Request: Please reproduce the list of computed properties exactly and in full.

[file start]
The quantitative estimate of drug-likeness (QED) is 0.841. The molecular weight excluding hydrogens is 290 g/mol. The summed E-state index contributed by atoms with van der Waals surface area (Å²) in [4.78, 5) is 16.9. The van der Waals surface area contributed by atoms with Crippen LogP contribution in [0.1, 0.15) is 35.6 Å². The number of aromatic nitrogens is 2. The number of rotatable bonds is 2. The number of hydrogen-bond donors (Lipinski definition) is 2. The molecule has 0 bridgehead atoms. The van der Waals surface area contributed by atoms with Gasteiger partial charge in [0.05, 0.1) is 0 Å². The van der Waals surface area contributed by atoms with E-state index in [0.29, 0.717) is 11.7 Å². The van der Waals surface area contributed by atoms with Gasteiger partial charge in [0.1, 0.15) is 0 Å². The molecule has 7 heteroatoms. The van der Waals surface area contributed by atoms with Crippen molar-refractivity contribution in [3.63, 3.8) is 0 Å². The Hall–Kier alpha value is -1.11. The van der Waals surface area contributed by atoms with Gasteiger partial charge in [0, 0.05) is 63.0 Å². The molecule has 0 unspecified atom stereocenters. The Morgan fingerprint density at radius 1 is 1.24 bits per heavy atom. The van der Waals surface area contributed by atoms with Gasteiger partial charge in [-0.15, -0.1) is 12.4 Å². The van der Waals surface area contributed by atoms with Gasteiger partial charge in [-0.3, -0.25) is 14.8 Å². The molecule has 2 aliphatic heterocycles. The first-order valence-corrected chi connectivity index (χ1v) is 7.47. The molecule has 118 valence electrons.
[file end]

The quantitative estimate of drug-likeness (QED) is 0.841. The molecular weight excluding hydrogens is 290 g/mol. The summed E-state index contributed by atoms with van der Waals surface area (Å²) in [4.78, 5) is 16.9. The van der Waals surface area contributed by atoms with Crippen LogP contribution in [0.1, 0.15) is 35.6 Å². The number of aromatic nitrogens is 2. The number of rotatable bonds is 2. The number of hydrogen-bond donors (Lipinski definition) is 2. The molecule has 0 bridgehead atoms. The van der Waals surface area contributed by atoms with Gasteiger partial charge in [0.05, 0.1) is 0 Å². The van der Waals surface area contributed by atoms with E-state index in [0.29, 0.717) is 11.7 Å². The van der Waals surface area contributed by atoms with Gasteiger partial charge in [0.1, 0.15) is 0 Å². The molecule has 7 heteroatoms. The van der Waals surface area contributed by atoms with Crippen molar-refractivity contribution in [3.63, 3.8) is 0 Å². The Hall–Kier alpha value is -1.11. The van der Waals surface area contributed by atoms with Gasteiger partial charge in [0, 0.05) is 63.0 Å². The molecule has 0 unspecified atom stereocenters. The Morgan fingerprint density at radius 1 is 1.24 bits per heavy atom. The van der Waals surface area contributed by atoms with Gasteiger partial charge in [-0.15, -0.1) is 12.4 Å². The van der Waals surface area contributed by atoms with Gasteiger partial charge in [-0.3, -0.25) is 14.8 Å². The molecule has 2 aliphatic heterocycles. The first-order valence-corrected chi connectivity index (χ1v) is 7.47. The molecule has 118 valence electrons.